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INTRODUCTORY OBSERVATIONSHebrews 9:1-10 

The chief subject in Hebrews 7:1 to Hebrews 10:19 should not be lost from view. There is a danger that one becomes so involved in the details of the book that he fails to keep in mind the line of thought. For this reason it ought to be kept in mind that the main question here in this entire section is: the kind of High Priest that we have. 

Let it then be remembered that our High Priest is Jesus, the Christ, the eternal Son of God in the flesh. 

He is greater than Aaron, even as Melchizedek was greater than Abraham, as is evident from the Scriptures. He is not a priest according to a carnal commandment, but he is a priest according to the power of an endless life. With His coming there was a change in the priesthood and thus also there is of necessity a change in the law governing the priest. Wherefore Christ is out of Judah and not out of the tribe of Levi as was Aaron and his priesthood. For the law made nothing perfect, but the bringing in of a better hope did. Thus the promise is made sure unto all the heirs.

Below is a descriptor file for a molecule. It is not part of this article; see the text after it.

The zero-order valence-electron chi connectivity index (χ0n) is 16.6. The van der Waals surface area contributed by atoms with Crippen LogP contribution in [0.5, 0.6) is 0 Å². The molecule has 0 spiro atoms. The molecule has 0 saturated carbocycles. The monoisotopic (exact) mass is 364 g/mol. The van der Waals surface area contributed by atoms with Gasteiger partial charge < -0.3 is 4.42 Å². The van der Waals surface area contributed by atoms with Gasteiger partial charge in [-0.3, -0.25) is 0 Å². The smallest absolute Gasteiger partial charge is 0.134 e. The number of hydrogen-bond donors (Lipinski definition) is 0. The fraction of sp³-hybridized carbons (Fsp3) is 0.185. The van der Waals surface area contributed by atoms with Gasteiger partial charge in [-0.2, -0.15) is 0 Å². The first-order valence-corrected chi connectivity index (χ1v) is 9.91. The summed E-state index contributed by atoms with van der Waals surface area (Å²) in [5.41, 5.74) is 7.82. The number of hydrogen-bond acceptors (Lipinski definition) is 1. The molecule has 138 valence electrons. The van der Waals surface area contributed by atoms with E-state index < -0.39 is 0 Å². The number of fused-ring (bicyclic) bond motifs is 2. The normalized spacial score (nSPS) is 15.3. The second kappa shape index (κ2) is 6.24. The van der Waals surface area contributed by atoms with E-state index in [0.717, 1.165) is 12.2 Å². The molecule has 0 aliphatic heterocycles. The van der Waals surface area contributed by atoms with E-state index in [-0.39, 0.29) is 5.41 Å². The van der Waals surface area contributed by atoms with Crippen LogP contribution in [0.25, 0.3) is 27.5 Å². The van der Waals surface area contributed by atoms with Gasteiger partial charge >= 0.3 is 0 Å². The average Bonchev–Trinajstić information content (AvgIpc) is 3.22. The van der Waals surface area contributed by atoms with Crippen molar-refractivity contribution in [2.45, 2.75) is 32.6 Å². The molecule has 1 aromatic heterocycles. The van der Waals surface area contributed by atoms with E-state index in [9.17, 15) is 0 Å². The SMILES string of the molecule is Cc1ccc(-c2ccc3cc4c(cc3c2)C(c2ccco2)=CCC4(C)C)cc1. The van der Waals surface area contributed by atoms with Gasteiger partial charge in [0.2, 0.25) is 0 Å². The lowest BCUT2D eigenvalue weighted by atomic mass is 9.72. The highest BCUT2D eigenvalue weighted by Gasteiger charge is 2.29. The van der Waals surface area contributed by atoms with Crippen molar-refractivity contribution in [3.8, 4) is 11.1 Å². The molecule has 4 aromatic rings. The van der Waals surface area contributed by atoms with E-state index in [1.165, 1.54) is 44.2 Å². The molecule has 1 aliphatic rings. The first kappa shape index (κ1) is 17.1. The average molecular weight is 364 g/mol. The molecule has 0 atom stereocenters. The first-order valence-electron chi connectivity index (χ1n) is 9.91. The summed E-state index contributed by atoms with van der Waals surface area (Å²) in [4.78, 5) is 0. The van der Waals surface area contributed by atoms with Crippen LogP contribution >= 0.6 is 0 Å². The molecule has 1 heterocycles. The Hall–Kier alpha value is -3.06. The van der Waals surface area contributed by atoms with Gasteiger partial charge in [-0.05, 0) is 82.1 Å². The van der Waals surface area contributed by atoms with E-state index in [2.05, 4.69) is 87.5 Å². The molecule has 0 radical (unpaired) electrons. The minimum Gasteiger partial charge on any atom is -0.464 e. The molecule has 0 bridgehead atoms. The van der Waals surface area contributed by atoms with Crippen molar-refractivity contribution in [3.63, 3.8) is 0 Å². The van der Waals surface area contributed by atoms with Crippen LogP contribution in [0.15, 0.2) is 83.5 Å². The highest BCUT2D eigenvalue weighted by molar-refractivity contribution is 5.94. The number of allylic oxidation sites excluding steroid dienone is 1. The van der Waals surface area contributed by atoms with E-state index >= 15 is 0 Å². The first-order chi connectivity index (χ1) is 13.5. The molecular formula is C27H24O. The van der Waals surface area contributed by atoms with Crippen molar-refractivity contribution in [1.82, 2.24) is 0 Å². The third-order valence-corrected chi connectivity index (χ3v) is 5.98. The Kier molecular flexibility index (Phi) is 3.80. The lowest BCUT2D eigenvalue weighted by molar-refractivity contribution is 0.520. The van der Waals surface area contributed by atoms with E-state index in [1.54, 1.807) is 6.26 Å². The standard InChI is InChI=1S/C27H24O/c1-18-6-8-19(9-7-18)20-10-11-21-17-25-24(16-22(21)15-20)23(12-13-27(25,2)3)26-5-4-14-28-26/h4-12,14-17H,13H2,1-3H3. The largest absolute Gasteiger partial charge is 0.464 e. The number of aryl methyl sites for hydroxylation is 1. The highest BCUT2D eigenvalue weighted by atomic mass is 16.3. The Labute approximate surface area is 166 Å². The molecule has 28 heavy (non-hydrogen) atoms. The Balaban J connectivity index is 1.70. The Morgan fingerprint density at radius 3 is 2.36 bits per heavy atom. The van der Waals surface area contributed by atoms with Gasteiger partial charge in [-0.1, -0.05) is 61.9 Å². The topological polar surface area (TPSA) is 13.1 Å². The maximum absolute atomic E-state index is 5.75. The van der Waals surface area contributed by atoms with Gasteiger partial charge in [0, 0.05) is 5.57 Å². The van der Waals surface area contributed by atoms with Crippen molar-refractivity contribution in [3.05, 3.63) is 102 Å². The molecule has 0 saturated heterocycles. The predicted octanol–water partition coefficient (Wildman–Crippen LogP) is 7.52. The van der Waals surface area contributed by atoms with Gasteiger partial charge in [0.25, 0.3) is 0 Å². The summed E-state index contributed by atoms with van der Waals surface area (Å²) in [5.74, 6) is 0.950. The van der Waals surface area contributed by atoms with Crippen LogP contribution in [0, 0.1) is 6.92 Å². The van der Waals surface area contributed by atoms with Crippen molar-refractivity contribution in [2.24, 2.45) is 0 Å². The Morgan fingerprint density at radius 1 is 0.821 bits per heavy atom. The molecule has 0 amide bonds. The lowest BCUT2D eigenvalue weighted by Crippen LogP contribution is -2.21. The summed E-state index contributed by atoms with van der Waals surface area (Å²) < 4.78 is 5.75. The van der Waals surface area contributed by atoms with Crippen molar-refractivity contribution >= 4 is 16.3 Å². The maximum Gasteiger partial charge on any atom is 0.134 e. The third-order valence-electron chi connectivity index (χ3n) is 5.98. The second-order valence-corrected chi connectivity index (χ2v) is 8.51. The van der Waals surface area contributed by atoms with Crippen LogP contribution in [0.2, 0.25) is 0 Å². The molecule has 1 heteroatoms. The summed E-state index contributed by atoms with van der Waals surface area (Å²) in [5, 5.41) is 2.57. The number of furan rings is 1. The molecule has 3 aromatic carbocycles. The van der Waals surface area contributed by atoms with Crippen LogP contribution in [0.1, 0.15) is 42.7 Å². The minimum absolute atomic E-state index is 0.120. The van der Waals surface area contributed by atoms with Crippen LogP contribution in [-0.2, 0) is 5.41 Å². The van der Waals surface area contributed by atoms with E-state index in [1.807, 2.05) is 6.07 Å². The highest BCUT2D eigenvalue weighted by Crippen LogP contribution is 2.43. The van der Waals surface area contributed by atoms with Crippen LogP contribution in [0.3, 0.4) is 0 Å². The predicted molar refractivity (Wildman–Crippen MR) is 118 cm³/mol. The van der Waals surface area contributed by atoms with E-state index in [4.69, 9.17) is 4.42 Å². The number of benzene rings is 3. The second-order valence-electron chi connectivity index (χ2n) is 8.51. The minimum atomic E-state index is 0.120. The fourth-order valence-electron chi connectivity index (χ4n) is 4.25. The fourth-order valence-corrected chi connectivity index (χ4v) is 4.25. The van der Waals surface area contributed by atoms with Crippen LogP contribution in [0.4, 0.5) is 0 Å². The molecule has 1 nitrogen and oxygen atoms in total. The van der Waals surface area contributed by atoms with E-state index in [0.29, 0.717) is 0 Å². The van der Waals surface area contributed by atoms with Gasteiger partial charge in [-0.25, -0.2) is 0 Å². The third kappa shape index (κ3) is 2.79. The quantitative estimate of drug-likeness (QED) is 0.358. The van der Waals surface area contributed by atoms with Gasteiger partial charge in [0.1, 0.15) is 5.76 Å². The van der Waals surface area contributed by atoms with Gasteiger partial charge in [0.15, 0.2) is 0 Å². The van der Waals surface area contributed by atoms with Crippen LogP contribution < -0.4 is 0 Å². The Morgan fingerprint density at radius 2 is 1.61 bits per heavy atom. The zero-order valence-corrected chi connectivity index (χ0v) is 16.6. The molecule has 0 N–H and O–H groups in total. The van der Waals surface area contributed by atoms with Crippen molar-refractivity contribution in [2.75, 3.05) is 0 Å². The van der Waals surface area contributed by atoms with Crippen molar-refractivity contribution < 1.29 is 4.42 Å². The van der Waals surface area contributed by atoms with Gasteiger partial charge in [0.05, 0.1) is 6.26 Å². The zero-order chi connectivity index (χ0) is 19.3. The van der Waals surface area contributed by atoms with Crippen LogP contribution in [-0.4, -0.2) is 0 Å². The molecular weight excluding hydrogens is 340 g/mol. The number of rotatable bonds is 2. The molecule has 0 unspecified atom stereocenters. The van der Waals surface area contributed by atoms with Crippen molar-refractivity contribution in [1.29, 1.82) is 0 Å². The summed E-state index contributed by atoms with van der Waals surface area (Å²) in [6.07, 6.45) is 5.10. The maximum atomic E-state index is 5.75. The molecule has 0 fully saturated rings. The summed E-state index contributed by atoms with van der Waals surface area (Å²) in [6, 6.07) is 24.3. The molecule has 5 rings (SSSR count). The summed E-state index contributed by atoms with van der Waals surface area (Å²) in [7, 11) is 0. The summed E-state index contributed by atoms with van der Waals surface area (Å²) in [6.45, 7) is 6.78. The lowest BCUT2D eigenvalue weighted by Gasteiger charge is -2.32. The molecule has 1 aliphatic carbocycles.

This Christ is a minister in the true tabernacle which is pitched by the Lord and not by man. He is at the right hand of God. God hath made Him both Lord and Christ—the LORD of glory. (Hebrews 7:1 ff.)